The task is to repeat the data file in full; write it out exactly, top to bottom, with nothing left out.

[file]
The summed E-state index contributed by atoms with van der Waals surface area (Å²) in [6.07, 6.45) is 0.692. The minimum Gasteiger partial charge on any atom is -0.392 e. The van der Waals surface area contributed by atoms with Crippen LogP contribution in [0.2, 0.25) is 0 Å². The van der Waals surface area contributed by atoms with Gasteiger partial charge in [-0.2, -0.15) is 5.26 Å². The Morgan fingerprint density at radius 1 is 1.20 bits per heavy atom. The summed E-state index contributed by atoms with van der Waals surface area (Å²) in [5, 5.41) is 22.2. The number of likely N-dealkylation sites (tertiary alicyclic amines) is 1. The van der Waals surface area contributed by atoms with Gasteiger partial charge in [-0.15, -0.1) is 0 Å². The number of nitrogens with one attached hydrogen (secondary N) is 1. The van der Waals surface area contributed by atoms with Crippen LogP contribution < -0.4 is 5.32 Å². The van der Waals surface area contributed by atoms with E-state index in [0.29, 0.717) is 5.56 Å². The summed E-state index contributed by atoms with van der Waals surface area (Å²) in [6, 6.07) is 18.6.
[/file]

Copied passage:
The summed E-state index contributed by atoms with van der Waals surface area (Å²) in [6.07, 6.45) is 0.692. The minimum Gasteiger partial charge on any atom is -0.392 e. The van der Waals surface area contributed by atoms with Crippen LogP contribution in [0.2, 0.25) is 0 Å². The van der Waals surface area contributed by atoms with Gasteiger partial charge in [-0.2, -0.15) is 5.26 Å². The Morgan fingerprint density at radius 1 is 1.20 bits per heavy atom. The summed E-state index contributed by atoms with van der Waals surface area (Å²) in [5, 5.41) is 22.2. The number of likely N-dealkylation sites (tertiary alicyclic amines) is 1. The van der Waals surface area contributed by atoms with Gasteiger partial charge in [-0.15, -0.1) is 0 Å². The number of nitrogens with one attached hydrogen (secondary N) is 1. The van der Waals surface area contributed by atoms with Crippen LogP contribution < -0.4 is 5.32 Å². The van der Waals surface area contributed by atoms with E-state index in [0.29, 0.717) is 5.56 Å². The summed E-state index contributed by atoms with van der Waals surface area (Å²) in [6, 6.07) is 18.6.